As previously noted on this blog numerous times, the four-volume Blur book series collects all the weekly video/DVD reviews I wrote for various New England venues (primarily The Brattleboro Reformer, VMag and The Chicopee Herald) from 1999-2001.
This first volume opens with the popular 'capsule review' format, my humble contributions to the short-lived Northampton, MA monthly VMag, and the initial "Video Views" columns I scribed weekly for The Brattleboro Reformer. I loathe writing capsule reviews -- it's too glib for anything but useless opinion, sans any context or insights -- and had always struggled with the brevity of the format from the first published reviews I wrote in the late '80s for editor and great pal Chas Balun's Deep Red zine. Thankfully, my first editor at the Reformer -- Willow Dannible -- was open for more article/essay format reviews, and that's where I quickly went with the weekly venue.
If you enjoy the film/DVD posts Myrant occasionally features, or the reviews and articles I've written for almost two decades for zines like Video Watchdog, Deep Red, Ecco, Euro-Trash Cinema, Fangoria, Gorezone, etc. and my own Tyrant Media Guide in the four published issues of Tyrant, the Blur book series is for you. FYI, I'll soon be collecting and archiving my complete genre reviews/articles/essays and interviews (with Ray Harryhausen, Coke Sams, Alejandro Jodorowsky, Phil Tippett, and many others) in subsequent book series for Black Coat Press. I'm also archiving, expanding and collecting my essays, interviews and articles on comics and graphic novels, also forthcoming from Black Coat Press.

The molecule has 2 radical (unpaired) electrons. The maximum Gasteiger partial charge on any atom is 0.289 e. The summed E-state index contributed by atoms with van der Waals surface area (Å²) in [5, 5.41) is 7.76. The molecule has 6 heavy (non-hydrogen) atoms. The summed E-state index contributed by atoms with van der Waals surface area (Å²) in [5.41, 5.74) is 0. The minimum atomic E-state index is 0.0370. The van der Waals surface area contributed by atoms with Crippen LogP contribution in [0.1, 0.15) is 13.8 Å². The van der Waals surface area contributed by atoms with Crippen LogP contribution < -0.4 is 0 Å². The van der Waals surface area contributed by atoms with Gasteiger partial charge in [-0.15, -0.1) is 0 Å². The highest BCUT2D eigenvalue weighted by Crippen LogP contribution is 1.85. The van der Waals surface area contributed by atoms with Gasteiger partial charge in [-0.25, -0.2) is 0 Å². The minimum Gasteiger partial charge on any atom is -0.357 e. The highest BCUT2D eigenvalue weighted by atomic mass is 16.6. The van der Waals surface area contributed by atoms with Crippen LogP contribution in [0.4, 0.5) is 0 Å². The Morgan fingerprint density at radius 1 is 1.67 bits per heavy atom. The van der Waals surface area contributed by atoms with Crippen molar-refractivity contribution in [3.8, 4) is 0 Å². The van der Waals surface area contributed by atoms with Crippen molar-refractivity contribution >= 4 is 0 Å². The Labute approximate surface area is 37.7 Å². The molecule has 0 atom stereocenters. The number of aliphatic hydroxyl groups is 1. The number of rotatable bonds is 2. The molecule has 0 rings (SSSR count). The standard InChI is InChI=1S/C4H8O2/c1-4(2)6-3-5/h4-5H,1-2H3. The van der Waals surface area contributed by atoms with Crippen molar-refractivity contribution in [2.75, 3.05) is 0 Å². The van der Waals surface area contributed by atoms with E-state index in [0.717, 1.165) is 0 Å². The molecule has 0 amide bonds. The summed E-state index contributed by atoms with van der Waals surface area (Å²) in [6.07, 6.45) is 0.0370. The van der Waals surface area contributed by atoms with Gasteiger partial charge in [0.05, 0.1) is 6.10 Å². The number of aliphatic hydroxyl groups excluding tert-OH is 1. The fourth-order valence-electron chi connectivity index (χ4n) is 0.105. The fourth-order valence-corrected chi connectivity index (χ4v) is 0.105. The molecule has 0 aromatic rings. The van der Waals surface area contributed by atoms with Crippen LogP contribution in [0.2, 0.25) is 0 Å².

I know these will be more commercial, marketable volumes, targeting horror, science-fiction and fantasy film lovers and comics fans and scholars, a dedicated fan and reader base. Nevertheless, Blur will be the maiden voyage and touchstone for this procession of archival projects, preserving and showcasing an often-ignored and vital part of my creative and writing life.
I hope some of you will support this venture with orders, and enjoy the wider range of content, context and reading the four Blur volumes provides.